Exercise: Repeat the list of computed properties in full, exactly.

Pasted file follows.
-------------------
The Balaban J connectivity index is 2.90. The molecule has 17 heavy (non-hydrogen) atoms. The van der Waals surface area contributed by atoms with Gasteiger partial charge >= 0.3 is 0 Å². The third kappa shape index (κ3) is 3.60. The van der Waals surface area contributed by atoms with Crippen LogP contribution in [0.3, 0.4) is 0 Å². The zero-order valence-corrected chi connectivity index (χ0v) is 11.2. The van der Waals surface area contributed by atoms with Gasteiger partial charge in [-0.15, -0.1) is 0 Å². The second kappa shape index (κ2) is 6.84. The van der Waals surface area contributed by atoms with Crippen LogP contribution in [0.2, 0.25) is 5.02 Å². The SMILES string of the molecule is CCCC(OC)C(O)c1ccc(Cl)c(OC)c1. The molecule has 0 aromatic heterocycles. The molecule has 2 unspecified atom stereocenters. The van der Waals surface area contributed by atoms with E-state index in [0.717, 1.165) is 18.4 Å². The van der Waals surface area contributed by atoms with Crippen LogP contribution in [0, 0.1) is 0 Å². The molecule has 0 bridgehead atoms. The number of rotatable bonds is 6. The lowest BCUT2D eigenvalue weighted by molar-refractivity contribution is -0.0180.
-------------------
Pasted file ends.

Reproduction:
The Balaban J connectivity index is 2.90. The molecule has 17 heavy (non-hydrogen) atoms. The van der Waals surface area contributed by atoms with Gasteiger partial charge >= 0.3 is 0 Å². The third kappa shape index (κ3) is 3.60. The van der Waals surface area contributed by atoms with Crippen LogP contribution in [0.3, 0.4) is 0 Å². The zero-order valence-corrected chi connectivity index (χ0v) is 11.2. The van der Waals surface area contributed by atoms with Gasteiger partial charge in [-0.15, -0.1) is 0 Å². The second kappa shape index (κ2) is 6.84. The van der Waals surface area contributed by atoms with Crippen LogP contribution in [0.2, 0.25) is 5.02 Å². The SMILES string of the molecule is CCCC(OC)C(O)c1ccc(Cl)c(OC)c1. The molecule has 0 aromatic heterocycles. The molecule has 2 unspecified atom stereocenters. The van der Waals surface area contributed by atoms with E-state index in [0.717, 1.165) is 18.4 Å². The van der Waals surface area contributed by atoms with Crippen LogP contribution in [0, 0.1) is 0 Å². The molecule has 0 bridgehead atoms. The number of rotatable bonds is 6. The lowest BCUT2D eigenvalue weighted by molar-refractivity contribution is -0.0180.